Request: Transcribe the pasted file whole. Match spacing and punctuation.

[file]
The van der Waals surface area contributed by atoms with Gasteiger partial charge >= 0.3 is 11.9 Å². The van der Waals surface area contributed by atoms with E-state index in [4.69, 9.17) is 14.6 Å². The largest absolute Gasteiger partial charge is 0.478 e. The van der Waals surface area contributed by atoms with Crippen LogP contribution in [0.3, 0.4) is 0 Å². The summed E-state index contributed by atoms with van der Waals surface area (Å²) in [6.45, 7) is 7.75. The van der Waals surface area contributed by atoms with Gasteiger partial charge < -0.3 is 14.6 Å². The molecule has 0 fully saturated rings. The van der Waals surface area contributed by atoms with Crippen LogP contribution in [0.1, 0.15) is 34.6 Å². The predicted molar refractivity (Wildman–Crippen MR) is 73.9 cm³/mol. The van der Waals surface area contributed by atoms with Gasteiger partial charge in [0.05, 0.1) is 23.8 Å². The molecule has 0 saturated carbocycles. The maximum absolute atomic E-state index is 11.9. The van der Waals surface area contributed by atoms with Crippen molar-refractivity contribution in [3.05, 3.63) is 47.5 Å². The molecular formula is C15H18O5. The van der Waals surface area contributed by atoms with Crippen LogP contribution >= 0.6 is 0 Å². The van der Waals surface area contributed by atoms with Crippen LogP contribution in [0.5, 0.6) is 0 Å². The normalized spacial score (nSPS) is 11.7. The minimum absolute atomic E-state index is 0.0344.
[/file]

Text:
The van der Waals surface area contributed by atoms with Gasteiger partial charge >= 0.3 is 11.9 Å². The van der Waals surface area contributed by atoms with E-state index in [4.69, 9.17) is 14.6 Å². The largest absolute Gasteiger partial charge is 0.478 e. The van der Waals surface area contributed by atoms with Crippen LogP contribution in [0.3, 0.4) is 0 Å². The summed E-state index contributed by atoms with van der Waals surface area (Å²) in [6.45, 7) is 7.75. The van der Waals surface area contributed by atoms with Gasteiger partial charge < -0.3 is 14.6 Å². The molecule has 0 fully saturated rings. The van der Waals surface area contributed by atoms with Crippen LogP contribution in [0.1, 0.15) is 34.6 Å². The predicted molar refractivity (Wildman–Crippen MR) is 73.9 cm³/mol. The van der Waals surface area contributed by atoms with Gasteiger partial charge in [0.05, 0.1) is 23.8 Å². The molecule has 0 saturated carbocycles. The maximum absolute atomic E-state index is 11.9. The van der Waals surface area contributed by atoms with Crippen molar-refractivity contribution in [3.05, 3.63) is 47.5 Å². The molecular formula is C15H18O5. The van der Waals surface area contributed by atoms with Crippen LogP contribution >= 0.6 is 0 Å². The van der Waals surface area contributed by atoms with Crippen LogP contribution in [0.5, 0.6) is 0 Å². The normalized spacial score (nSPS) is 11.7. The minimum absolute atomic E-state index is 0.0344.